The inspiration for the in Flanders Fields poem

Lieutenant Alexis Helmer, 1st Brigade Canadian Field Artillery was the inspiration for the world-famous poem of John McCrae.

During the early days of the Second Battle of Ypres during the First World War a young Canadian artillery officer, Lieutenant Alexis Helmer was killed on 2nd May 1915 in the gun positions near Ypres. An exploding German artillery shell landed near him. He was serving in the same Canadian artillery unit as a friend of his, the Canadian military doctor and artillery commander Major John McCrae.

As the brigade doctor, John McCrae was asked to conduct the burial service for Alexis because the chaplain had been called away somewhere else on duty that evening. It is believed that later that evening, after the burial, John McCrae began the draft for his now-famous poem “In Flanders Fields”. An officer called Allison claims to have seen McCrae writing his poem, as he sat at the back of an ambulance and stared at the grave of Helmer.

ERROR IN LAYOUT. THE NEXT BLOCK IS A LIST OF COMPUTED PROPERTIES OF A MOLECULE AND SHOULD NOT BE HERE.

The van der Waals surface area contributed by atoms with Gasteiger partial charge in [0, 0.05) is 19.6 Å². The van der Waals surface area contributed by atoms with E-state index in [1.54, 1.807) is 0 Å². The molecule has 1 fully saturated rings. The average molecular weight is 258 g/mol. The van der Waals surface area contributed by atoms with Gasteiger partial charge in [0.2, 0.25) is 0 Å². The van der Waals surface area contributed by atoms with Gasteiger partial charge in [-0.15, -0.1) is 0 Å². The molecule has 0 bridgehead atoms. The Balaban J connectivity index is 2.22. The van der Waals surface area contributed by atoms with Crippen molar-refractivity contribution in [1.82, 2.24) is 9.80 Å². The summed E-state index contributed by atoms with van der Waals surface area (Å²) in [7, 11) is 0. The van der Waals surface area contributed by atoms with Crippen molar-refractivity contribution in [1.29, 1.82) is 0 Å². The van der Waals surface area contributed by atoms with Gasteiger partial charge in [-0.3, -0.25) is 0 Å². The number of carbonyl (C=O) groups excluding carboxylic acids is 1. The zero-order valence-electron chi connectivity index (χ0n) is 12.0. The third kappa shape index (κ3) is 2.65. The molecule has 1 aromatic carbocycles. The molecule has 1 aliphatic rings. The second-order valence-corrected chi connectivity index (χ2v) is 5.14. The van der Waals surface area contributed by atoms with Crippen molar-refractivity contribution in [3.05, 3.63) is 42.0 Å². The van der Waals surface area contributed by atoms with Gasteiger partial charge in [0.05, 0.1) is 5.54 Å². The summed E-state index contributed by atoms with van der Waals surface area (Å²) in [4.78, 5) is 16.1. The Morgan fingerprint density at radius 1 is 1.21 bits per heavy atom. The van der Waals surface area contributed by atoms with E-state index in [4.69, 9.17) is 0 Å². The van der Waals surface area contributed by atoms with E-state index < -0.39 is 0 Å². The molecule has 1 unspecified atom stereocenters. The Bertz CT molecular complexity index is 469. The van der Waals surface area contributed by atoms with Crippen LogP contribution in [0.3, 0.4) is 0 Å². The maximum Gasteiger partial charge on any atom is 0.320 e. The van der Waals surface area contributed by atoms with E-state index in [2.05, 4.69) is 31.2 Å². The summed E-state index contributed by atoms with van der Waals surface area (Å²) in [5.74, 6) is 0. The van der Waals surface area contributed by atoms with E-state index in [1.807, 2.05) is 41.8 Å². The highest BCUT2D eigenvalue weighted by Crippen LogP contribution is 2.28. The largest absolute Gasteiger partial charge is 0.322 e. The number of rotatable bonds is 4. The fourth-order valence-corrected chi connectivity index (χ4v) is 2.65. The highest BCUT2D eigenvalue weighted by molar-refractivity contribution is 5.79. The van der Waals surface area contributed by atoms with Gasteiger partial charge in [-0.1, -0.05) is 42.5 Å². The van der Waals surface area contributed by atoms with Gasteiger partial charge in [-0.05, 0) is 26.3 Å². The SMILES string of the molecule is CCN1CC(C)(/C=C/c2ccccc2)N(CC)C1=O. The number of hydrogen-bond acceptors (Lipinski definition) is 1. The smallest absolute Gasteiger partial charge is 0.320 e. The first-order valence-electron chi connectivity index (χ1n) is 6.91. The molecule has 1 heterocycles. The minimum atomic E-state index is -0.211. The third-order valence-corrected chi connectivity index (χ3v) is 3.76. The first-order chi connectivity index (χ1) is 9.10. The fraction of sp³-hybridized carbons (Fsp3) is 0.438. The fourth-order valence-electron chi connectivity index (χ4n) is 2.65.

On January 28, 1918 McCrae himself died of lung and meningitis. He was buried with full military honors in Wimereux. In Ypres, the museum covering the First Wold War is named after his poem.

The poem goes like this:

In Flanders fields, the poppies blow
Between the crosses, row on row,
That mark our place and in the sky,
The larks, still bravely singing, fly,
Scarce heard amid the guns below.

We are the dead; short days ago
We lived, felt dawn, saw sunset glow,
Loved and were loved, and now we lie
In Flanders fields.

Take up our quarrel with the foe!
To you from failing hands we throw
The torch; be yours to hold it high!
If ye break faith with us who die
We shall not sleep, though poppies grow
In Flanders fields.